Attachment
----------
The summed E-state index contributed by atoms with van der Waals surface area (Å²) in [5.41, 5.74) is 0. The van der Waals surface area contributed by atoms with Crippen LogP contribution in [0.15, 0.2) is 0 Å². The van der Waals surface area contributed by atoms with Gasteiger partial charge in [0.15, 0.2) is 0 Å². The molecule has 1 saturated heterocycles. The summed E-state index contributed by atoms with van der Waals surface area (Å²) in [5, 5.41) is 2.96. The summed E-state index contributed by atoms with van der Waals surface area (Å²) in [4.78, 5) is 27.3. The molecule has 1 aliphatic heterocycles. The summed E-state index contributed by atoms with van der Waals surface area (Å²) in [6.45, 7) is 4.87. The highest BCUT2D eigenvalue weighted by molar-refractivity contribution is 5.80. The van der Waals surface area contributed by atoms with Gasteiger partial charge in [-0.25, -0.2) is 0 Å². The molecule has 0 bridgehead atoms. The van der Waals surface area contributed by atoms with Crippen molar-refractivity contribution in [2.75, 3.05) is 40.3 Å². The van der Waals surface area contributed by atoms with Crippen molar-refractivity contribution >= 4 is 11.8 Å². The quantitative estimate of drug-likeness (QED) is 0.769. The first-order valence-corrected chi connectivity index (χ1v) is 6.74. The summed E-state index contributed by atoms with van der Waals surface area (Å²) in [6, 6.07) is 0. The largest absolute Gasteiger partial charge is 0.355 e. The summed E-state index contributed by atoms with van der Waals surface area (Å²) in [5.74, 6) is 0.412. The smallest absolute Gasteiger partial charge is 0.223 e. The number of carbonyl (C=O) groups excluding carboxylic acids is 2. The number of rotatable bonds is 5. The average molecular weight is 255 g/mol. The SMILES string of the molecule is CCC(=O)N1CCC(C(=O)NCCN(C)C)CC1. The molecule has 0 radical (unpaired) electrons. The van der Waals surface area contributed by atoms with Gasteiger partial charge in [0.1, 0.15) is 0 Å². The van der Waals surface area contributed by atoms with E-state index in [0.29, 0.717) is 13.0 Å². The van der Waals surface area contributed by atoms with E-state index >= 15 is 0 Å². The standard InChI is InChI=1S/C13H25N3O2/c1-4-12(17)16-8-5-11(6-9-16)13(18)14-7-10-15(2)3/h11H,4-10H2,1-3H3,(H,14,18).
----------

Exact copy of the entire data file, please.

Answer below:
The summed E-state index contributed by atoms with van der Waals surface area (Å²) in [5.41, 5.74) is 0. The van der Waals surface area contributed by atoms with Crippen LogP contribution in [0.15, 0.2) is 0 Å². The van der Waals surface area contributed by atoms with Gasteiger partial charge in [0.15, 0.2) is 0 Å². The molecule has 1 saturated heterocycles. The summed E-state index contributed by atoms with van der Waals surface area (Å²) in [5, 5.41) is 2.96. The summed E-state index contributed by atoms with van der Waals surface area (Å²) in [4.78, 5) is 27.3. The molecule has 1 aliphatic heterocycles. The summed E-state index contributed by atoms with van der Waals surface area (Å²) in [6.45, 7) is 4.87. The highest BCUT2D eigenvalue weighted by molar-refractivity contribution is 5.80. The van der Waals surface area contributed by atoms with Gasteiger partial charge in [-0.25, -0.2) is 0 Å². The molecule has 0 bridgehead atoms. The van der Waals surface area contributed by atoms with Crippen molar-refractivity contribution in [2.75, 3.05) is 40.3 Å². The van der Waals surface area contributed by atoms with Crippen molar-refractivity contribution >= 4 is 11.8 Å². The quantitative estimate of drug-likeness (QED) is 0.769. The first-order valence-corrected chi connectivity index (χ1v) is 6.74. The summed E-state index contributed by atoms with van der Waals surface area (Å²) in [6, 6.07) is 0. The largest absolute Gasteiger partial charge is 0.355 e. The summed E-state index contributed by atoms with van der Waals surface area (Å²) in [5.74, 6) is 0.412. The smallest absolute Gasteiger partial charge is 0.223 e. The number of carbonyl (C=O) groups excluding carboxylic acids is 2. The number of rotatable bonds is 5. The average molecular weight is 255 g/mol. The SMILES string of the molecule is CCC(=O)N1CCC(C(=O)NCCN(C)C)CC1. The molecule has 0 radical (unpaired) electrons. The van der Waals surface area contributed by atoms with Gasteiger partial charge in [0.1, 0.15) is 0 Å². The van der Waals surface area contributed by atoms with E-state index in [0.29, 0.717) is 13.0 Å². The van der Waals surface area contributed by atoms with E-state index >= 15 is 0 Å². The standard InChI is InChI=1S/C13H25N3O2/c1-4-12(17)16-8-5-11(6-9-16)13(18)14-7-10-15(2)3/h11H,4-10H2,1-3H3,(H,14,18).